Disengagement by the West may generate important changes in the political situation there. Our present policy of permanent intervention has led to the consolidation of anti-Western feelings and the emergence of “taliban” regimes intent upon launching a new “jihad” against the West under the leadership of Al-Qaeda or any other of the numerous fundamentalist organizations that now exist in the area.

The nominal independence granted to countries in the Middle East at the end ofWorld War II was not followed by political, economic and military disengagement

It will be impossible for the West to maintain a steady political and military presence in the broader Middle East against the will of their peoples. A limited temporary presence there to achieve some well-focused political purpose such as the protection of the State of Israel could be called for. The West should not, however, try to become a permanent fixture there that relies on the support of traditional, corrupt regimes. The security of the West against religious fundamentalism will require more diplomatic talent and more respect for the deep-seated beliefs of Arab and Moslem societies. A defensive policy is compatible with the building of new bridges towards these societies. In the long term, democracy should be possible there, as everywhere else in the world – but not through occupation forces and the denial of the principles which inspire the lives of the ordinary people living there.

Manuel Medina Ortega has been a member of the European Parliament since 1986, and served as the parliament’s vice-president and as vice-chairman of the group of the Party of European Socialists. This article is based on comments at a meeting of the Trans-Atlantic Partnership Network held in the U.S. Congress on March 1, 2006.

 


 

 

A Colonial Legacy Has Hindered the Development of Democracy

During WWI, the British Government developed the idea of the “Arab nation” and the promise of an “Arab State” as a way to loosen the grip of the Turks over the entire Middle East. The idea had been developed at Oxford University by a group of expert Orientalists dedicated to the cause of building British imperial supremacy over the whole world. A young Oxford graduate, T.E. Lawrence, was dispatched to the Middle East to work with the British Intelligence services to encourage an Arab “national revolt” against the Turkish empire.With the help of the Hashemite family, who were the custodians of Islam’s holy cities of Mecca and Medina, the British engineered an uprising of the Arabs in the Middle East against the Turkish empire. This led to the collapse of the Turkish military power and, shortly afterwards, to the defeat of Turkey and its ally, Germany, in 1918.

The war over, the projected “Arab State” was dismissed by allied diplomacy. The British promised, as Foreign Secretary Alfred Balfour wrote to Lord Rothschild, “the establishment in Palestine of a national home for the Jewish people.” In the rest of the British mandate, artificial border-lines were drawn to create two kingdoms that were given to two Hashemite brothers as a reward for the family’s help in the war – Iraq to Faisal and Transjordan to Abdullah. In their mandate, the French created a new artificial political division by separating Lebanon from Syria in order to set-up a State with a substantial Christian minority. The result was a patchwork of unstable political structures without natural frontiers or specific “national identities” in the core Middle East.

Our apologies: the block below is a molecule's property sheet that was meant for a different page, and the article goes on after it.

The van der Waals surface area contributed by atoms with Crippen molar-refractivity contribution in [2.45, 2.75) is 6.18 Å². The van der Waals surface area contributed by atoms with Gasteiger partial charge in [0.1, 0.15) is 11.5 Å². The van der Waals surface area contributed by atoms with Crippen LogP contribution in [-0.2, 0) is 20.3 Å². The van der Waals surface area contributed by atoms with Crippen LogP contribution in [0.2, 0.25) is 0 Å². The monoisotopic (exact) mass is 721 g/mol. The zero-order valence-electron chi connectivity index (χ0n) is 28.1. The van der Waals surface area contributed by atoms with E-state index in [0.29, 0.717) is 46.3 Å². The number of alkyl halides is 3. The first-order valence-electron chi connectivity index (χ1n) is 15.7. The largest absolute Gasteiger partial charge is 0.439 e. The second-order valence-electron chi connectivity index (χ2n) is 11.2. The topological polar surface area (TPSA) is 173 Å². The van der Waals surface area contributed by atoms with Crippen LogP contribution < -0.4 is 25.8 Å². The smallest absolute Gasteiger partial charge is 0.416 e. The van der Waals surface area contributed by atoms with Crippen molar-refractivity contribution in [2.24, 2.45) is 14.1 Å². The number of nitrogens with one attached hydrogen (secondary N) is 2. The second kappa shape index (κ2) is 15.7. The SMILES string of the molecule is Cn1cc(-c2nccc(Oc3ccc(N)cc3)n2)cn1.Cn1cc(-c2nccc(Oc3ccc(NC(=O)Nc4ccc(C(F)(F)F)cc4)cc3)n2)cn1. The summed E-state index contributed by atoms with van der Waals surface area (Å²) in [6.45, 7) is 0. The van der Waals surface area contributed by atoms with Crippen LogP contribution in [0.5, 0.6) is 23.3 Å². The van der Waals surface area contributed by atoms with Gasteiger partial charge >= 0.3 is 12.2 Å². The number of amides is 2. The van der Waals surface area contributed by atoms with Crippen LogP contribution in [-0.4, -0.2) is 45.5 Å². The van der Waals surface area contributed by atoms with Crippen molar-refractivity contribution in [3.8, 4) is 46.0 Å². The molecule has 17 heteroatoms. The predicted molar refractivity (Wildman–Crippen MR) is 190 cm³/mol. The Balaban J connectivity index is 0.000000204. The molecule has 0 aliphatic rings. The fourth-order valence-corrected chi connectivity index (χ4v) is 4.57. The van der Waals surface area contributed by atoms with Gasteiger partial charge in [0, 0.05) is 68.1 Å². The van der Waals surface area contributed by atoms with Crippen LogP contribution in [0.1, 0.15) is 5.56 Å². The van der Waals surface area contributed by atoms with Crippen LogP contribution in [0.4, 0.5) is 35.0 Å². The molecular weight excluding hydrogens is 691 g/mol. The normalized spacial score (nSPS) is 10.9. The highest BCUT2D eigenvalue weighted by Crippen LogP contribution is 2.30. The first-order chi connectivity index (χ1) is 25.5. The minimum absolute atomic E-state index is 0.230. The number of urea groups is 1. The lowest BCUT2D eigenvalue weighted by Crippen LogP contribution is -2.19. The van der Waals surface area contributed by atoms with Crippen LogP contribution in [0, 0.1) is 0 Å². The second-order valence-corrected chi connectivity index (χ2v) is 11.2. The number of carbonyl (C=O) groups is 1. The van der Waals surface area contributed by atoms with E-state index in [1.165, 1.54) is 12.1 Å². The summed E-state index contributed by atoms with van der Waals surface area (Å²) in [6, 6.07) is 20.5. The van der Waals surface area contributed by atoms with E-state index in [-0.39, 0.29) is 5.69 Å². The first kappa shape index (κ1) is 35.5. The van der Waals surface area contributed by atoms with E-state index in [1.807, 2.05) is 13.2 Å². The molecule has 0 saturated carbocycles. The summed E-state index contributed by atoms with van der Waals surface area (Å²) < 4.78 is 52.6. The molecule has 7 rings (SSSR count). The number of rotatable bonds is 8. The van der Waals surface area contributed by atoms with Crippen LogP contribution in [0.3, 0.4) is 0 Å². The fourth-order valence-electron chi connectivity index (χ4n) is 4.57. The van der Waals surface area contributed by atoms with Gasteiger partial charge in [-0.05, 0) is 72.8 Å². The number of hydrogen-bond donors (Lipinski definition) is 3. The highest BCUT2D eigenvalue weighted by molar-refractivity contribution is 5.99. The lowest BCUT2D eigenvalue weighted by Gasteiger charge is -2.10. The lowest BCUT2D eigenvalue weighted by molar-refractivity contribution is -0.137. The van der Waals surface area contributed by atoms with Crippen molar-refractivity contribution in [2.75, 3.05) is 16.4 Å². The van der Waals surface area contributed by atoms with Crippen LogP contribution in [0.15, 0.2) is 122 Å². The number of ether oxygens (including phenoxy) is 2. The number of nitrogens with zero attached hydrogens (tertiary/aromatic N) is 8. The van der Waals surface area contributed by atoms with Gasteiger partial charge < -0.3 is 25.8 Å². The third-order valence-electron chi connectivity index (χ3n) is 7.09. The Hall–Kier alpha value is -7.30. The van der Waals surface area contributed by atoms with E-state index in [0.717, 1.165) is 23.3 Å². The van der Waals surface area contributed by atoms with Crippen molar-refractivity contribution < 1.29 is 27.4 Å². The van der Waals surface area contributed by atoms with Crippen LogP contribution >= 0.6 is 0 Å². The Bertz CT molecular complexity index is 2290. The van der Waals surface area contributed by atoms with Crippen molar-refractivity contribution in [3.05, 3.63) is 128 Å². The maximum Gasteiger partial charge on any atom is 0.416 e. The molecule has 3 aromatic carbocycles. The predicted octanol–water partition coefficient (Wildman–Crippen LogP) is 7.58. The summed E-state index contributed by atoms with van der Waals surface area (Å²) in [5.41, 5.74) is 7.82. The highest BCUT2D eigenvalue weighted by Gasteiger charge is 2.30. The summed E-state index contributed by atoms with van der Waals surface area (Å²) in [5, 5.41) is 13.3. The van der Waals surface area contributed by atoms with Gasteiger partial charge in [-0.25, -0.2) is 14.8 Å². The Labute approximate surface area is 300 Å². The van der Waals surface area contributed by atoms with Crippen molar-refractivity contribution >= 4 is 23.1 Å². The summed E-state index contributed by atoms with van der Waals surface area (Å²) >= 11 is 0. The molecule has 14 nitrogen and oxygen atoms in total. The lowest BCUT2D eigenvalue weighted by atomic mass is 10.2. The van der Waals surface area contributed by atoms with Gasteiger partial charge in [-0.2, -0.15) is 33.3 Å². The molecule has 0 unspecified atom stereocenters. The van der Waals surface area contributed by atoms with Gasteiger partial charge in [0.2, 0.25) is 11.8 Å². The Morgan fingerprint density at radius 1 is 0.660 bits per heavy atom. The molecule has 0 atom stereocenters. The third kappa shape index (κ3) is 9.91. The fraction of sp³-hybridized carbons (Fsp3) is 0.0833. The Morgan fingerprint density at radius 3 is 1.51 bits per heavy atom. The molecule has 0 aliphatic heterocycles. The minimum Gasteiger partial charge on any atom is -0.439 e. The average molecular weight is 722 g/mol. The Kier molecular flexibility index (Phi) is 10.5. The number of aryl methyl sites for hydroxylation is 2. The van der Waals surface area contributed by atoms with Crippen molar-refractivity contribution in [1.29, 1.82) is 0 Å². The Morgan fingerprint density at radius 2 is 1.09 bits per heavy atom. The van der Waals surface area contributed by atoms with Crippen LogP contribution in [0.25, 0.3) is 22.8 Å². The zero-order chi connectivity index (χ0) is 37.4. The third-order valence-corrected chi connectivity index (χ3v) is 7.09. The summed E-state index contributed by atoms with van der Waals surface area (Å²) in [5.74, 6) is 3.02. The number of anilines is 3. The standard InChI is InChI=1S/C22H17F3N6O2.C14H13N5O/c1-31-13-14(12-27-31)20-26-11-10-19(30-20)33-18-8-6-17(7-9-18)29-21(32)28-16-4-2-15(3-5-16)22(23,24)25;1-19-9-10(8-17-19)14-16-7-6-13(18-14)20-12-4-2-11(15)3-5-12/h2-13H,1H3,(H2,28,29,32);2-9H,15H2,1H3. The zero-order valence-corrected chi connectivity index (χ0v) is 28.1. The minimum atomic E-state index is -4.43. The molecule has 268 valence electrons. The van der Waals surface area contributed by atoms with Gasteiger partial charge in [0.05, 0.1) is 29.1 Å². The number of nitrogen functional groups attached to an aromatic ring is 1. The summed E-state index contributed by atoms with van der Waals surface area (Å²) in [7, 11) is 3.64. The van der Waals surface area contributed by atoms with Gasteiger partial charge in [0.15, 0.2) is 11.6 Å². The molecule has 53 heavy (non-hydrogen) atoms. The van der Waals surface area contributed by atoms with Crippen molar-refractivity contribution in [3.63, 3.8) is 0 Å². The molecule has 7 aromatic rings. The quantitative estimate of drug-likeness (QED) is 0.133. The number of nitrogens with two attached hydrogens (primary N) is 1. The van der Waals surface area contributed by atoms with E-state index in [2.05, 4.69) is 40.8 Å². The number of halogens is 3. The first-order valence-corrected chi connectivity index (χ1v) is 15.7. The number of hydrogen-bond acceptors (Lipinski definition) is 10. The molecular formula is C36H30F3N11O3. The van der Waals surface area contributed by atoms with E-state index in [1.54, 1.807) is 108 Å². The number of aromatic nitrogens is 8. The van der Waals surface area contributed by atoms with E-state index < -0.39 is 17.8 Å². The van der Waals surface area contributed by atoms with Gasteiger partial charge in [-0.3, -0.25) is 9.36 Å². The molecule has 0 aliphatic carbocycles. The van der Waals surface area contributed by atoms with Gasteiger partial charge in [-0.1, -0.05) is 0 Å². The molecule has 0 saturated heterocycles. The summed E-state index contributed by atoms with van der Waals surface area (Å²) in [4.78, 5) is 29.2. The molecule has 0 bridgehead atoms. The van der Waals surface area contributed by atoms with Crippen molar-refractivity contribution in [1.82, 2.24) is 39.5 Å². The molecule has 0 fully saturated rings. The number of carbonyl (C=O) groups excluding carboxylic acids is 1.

On its periphery, three political entities emerged to become modern states in the Western sense of the world: Egypt, Iran and Turkey. The three new “states” had historical credentials for political legitimacy: Egypt was the heir of the ancient empire along the Nile; Iran traced its ancestry to the former Persian Empire; Turkey was the direct successor-state of the Ottoman caliphate. In order to achieve political stability, the new “states” under their new political elites went through a process of “nation building” by suppressing or annihilating minorities – in Egypt, the Christian Copts; in Turkey, the Christian Armenians, the Greeks living in Aegean coastal areas and the Kurds; in Iran, the Kurds and the Sunni Arabs. Even the new, formally democratic state of Israel had to keep the non-Jewish Arab citizens – Christians and Moslems – as second-rate citizens in order to achieve the ideal of a unified nation-state. The attempt to create a multiparty democratic state in Lebanon failed in civil war that allowed Syria’s Assad-family rulers to take over the country until the recent withdrawal of the Syrian occupation forces.

The preference for “nation-building” over democracy and human rights led to the takeover of power by ruthless military rulers who often used the ideals of a united “Arab nation” or other trans-national goals to provide legitimacy for their personal rule. These grand visions gradually were curtailed. In Turkey, Kemal Atatürk gave up any aspirations to lead a pan-Islamic movement by building a secular state based on Turkish ethnic identity. The “Persian” identity of Iran’s Pahlavis militated against temptations to expand their power over their fellow Shiites in the nearby Arab-populated regions. The Egyptian Gamel-Abdel Nasser claimed pan-Arab leadership, but in the end had to content himself with a modern Arab state within the frontiers of the ancient lands along the Nile. The attempt by the Ba’ath (the National Arab Socialist party) split into states ruled by Hafez Assad in Syria and Saddam Hussein in Iraq: they eventually found themselves at war against each other in the first Gulf War in 1991. In Iran, an attempt to create a Socialist state under Prime Minister Mohammed Mossadegh, who was elected in 1951, failed. Later Ayatollah Khomeini managed to topple the Pahlevis and set up a peculiar theocratic republic based on the ballot box, but not too concerned about human rights, especially those of religious dissidents. Throughout this period, the emergence of democratic processes in the Middle East seemed far from the policy objectives of the West.

This article was published in European Affairs: Volume number 7, Issue number 1-2 in the Spring/Summer of 2006.